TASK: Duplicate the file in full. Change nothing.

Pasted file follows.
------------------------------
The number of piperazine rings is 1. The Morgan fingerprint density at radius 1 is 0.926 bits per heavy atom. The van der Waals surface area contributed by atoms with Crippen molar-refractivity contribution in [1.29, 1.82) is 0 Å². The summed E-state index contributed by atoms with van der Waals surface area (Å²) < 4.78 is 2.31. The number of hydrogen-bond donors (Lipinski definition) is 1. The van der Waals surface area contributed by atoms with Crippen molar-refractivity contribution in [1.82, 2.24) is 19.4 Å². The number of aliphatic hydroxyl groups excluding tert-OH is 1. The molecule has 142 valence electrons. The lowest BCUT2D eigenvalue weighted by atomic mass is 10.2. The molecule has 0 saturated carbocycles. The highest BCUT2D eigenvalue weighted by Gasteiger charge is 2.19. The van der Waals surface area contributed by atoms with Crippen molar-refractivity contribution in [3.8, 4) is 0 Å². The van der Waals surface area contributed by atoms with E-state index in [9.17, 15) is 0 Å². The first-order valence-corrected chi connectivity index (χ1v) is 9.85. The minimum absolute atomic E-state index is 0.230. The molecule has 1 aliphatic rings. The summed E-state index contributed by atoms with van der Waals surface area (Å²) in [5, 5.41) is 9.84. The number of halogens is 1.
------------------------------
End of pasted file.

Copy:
The number of piperazine rings is 1. The Morgan fingerprint density at radius 1 is 0.926 bits per heavy atom. The van der Waals surface area contributed by atoms with Crippen molar-refractivity contribution in [1.29, 1.82) is 0 Å². The summed E-state index contributed by atoms with van der Waals surface area (Å²) < 4.78 is 2.31. The number of hydrogen-bond donors (Lipinski definition) is 1. The van der Waals surface area contributed by atoms with Crippen molar-refractivity contribution in [1.82, 2.24) is 19.4 Å². The number of aliphatic hydroxyl groups excluding tert-OH is 1. The molecule has 142 valence electrons. The lowest BCUT2D eigenvalue weighted by atomic mass is 10.2. The molecule has 0 saturated carbocycles. The highest BCUT2D eigenvalue weighted by Gasteiger charge is 2.19. The van der Waals surface area contributed by atoms with Crippen molar-refractivity contribution in [3.8, 4) is 0 Å². The van der Waals surface area contributed by atoms with E-state index in [9.17, 15) is 0 Å². The first-order valence-corrected chi connectivity index (χ1v) is 9.85. The minimum absolute atomic E-state index is 0.230. The molecule has 1 aliphatic rings. The summed E-state index contributed by atoms with van der Waals surface area (Å²) in [5, 5.41) is 9.84. The number of halogens is 1.